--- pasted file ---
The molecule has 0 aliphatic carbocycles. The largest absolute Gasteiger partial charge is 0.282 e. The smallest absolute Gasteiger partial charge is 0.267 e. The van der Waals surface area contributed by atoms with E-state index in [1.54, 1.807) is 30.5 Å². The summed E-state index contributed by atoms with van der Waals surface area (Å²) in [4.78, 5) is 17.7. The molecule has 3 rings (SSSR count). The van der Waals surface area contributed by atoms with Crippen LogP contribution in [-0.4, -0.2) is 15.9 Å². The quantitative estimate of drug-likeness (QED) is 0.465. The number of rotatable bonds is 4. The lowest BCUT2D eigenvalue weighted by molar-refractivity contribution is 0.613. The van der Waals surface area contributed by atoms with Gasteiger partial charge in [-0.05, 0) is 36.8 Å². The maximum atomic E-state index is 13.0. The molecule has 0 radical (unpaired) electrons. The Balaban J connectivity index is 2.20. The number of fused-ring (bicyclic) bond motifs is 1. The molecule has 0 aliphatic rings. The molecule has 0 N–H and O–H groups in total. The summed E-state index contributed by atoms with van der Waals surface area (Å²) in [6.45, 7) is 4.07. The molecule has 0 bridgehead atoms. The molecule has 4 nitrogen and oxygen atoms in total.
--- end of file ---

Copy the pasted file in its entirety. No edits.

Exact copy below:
The molecule has 0 aliphatic carbocycles. The largest absolute Gasteiger partial charge is 0.282 e. The smallest absolute Gasteiger partial charge is 0.267 e. The van der Waals surface area contributed by atoms with E-state index in [1.54, 1.807) is 30.5 Å². The summed E-state index contributed by atoms with van der Waals surface area (Å²) in [4.78, 5) is 17.7. The molecule has 3 rings (SSSR count). The van der Waals surface area contributed by atoms with Crippen LogP contribution in [-0.4, -0.2) is 15.9 Å². The quantitative estimate of drug-likeness (QED) is 0.465. The number of rotatable bonds is 4. The lowest BCUT2D eigenvalue weighted by molar-refractivity contribution is 0.613. The van der Waals surface area contributed by atoms with Gasteiger partial charge in [-0.05, 0) is 36.8 Å². The maximum atomic E-state index is 13.0. The molecule has 0 radical (unpaired) electrons. The Balaban J connectivity index is 2.20. The number of fused-ring (bicyclic) bond motifs is 1. The molecule has 0 aliphatic rings. The molecule has 0 N–H and O–H groups in total. The summed E-state index contributed by atoms with van der Waals surface area (Å²) in [6.45, 7) is 4.07. The molecule has 0 bridgehead atoms. The molecule has 4 nitrogen and oxygen atoms in total.